The main goal is to participate in the competition in July 2020. It is clear that designing and building a boat in 9 months will be a real challenge. Indeed, since, not only does it have to float, it also has to fly! The objective is to be able to design a foiling sailboat, fabricate it with the knowledge and skillset of the team, train on the bodies of water that surround us and race Rafale 3 among all the other universities who will have come so far to be part of such a great competition.
Another goal for this year is to create a cohesive Rafale team that will be able to sustain the project for years to come. The various Rafale teams went through many phases since it has been created. Many of which were caused by the absence of development in the Class-C organisation. Moving on to this new competition brings hope to the older members and new opportunities to the new ones. The idea is to develop a team who will not only participate in the first Foiling SuMoth Challenge, but it will also grow among this new organisation. It is then essential to building a strong community who will work together in order to preserve the development of the project throughout the years.
Finally, we want to make our project shine as much as possible. Without needing to emphasise on that aspect, it is clear that Rafale I & II is what made our team shine. However, designing and fabricating a Moth is nonetheless quite an impressive achievement. It is with pride and excitement that we will present our new project to our surrounding community. Throughout the upcoming months prior to the race, we wish to participate in several events, including various sailing fairs, innovation exhibits, as well as composite symposiums. We also aim to publish articles and actively post on social networks. The goal is to carry the image of the school and our project, moreover, it will be an asset in our search for sponsorships.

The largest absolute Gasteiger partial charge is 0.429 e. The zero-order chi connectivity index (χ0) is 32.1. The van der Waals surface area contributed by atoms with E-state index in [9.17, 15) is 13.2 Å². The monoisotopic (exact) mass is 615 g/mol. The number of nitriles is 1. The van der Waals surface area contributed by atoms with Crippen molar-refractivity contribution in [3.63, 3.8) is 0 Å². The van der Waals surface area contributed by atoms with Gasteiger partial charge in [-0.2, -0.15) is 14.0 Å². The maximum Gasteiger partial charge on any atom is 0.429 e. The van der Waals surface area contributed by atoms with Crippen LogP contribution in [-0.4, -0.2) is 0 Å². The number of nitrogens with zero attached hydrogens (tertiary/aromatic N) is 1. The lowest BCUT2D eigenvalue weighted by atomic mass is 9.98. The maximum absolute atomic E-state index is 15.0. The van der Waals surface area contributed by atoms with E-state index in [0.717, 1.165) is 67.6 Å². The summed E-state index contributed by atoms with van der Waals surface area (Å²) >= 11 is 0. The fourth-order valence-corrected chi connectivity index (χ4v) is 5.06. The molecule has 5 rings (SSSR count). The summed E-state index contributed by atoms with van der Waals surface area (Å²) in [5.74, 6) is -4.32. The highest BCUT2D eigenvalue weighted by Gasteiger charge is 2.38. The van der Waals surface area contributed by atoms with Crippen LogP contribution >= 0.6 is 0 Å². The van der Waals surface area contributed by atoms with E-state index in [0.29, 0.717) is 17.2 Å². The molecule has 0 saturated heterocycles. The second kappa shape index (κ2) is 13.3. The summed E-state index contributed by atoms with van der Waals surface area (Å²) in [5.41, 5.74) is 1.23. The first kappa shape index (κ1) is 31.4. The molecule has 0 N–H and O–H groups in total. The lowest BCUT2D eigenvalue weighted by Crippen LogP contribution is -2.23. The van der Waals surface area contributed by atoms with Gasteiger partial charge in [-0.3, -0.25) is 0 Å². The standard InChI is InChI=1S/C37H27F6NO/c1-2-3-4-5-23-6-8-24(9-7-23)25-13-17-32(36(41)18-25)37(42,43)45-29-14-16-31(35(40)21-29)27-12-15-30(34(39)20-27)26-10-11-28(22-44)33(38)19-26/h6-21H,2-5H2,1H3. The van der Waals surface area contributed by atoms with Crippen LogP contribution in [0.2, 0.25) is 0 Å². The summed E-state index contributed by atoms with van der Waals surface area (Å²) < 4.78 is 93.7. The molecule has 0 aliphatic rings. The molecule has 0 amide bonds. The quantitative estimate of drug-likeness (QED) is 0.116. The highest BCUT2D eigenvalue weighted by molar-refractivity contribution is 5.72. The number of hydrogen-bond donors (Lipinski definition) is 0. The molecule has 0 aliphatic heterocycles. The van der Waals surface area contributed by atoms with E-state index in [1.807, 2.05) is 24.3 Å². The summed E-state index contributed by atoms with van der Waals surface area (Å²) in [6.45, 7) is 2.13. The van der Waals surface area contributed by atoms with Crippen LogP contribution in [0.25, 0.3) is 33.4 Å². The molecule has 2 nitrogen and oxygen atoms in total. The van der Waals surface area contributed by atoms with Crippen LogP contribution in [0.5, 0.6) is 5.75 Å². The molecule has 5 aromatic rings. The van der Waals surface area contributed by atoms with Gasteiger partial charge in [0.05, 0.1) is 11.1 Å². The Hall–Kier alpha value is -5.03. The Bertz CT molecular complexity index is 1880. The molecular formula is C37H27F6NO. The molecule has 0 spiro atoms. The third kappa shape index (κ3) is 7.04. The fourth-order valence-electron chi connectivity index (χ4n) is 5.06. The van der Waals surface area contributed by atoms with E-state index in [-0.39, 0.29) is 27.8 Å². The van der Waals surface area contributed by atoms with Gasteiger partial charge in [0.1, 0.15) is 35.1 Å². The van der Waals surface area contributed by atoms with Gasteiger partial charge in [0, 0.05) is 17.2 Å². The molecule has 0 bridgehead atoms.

The Rafale team is particularly motivated to carry out this project. For most members, it is the biggest project they have ever taken on. We recognize that much needs to be done in order to accomplish our goals. However, we recognize that it is with the help of many that we have progressed all this way so far. Special thank you to our primary sponsors Texonic, FDDAEETS, ÉTS, as well as all our other sponsors for supporting us throughout this adventure.
Do not hesitate to follow us on social networks to have regular news of our progress!
Presented by Team Rafale
Written by Antoine Carignan-Turcotte
The Foiling SuMoth Challenge was created by Foiling Week™ to support and promote sustainable boat building practices. Sponsored by 11th Hour Racing, the SuMoth Challenge will challenges students to construct competitive Moth class-compliant foilers while also considering the environmental, social, and economic impacts of the manufacturing process. The teams will compete in their full designed boats at Foiling Week 2020 in Lake Garda, Italy.